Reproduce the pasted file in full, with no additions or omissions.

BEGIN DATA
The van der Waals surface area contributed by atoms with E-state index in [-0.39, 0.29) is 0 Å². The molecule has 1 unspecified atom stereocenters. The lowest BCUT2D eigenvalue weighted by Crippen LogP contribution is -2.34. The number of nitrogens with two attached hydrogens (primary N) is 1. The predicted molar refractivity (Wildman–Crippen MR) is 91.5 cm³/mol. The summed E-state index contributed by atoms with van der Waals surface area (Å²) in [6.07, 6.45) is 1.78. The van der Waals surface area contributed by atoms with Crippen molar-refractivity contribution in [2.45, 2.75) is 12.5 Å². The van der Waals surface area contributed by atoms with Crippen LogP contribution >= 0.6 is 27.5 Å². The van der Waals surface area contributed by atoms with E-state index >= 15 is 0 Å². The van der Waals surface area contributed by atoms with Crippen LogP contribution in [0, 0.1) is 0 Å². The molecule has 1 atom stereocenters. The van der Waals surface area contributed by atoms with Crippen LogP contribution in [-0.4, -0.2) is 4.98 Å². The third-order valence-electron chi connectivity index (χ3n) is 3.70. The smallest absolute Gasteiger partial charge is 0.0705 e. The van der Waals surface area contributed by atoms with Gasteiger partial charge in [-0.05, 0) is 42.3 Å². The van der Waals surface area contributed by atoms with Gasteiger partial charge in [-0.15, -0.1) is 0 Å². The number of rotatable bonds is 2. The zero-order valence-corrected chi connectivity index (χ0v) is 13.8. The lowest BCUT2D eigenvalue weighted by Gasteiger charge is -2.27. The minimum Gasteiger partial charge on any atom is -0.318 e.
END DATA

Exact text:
The van der Waals surface area contributed by atoms with E-state index in [-0.39, 0.29) is 0 Å². The molecule has 1 unspecified atom stereocenters. The lowest BCUT2D eigenvalue weighted by Crippen LogP contribution is -2.34. The number of nitrogens with two attached hydrogens (primary N) is 1. The predicted molar refractivity (Wildman–Crippen MR) is 91.5 cm³/mol. The summed E-state index contributed by atoms with van der Waals surface area (Å²) in [6.07, 6.45) is 1.78. The van der Waals surface area contributed by atoms with Crippen molar-refractivity contribution in [2.45, 2.75) is 12.5 Å². The van der Waals surface area contributed by atoms with Crippen LogP contribution >= 0.6 is 27.5 Å². The van der Waals surface area contributed by atoms with E-state index >= 15 is 0 Å². The van der Waals surface area contributed by atoms with Crippen LogP contribution in [0, 0.1) is 0 Å². The molecule has 1 atom stereocenters. The van der Waals surface area contributed by atoms with Crippen LogP contribution in [-0.4, -0.2) is 4.98 Å². The third-order valence-electron chi connectivity index (χ3n) is 3.70. The smallest absolute Gasteiger partial charge is 0.0705 e. The van der Waals surface area contributed by atoms with Gasteiger partial charge in [-0.05, 0) is 42.3 Å². The van der Waals surface area contributed by atoms with Gasteiger partial charge in [-0.15, -0.1) is 0 Å². The number of rotatable bonds is 2. The zero-order valence-corrected chi connectivity index (χ0v) is 13.8. The lowest BCUT2D eigenvalue weighted by Gasteiger charge is -2.27. The minimum Gasteiger partial charge on any atom is -0.318 e.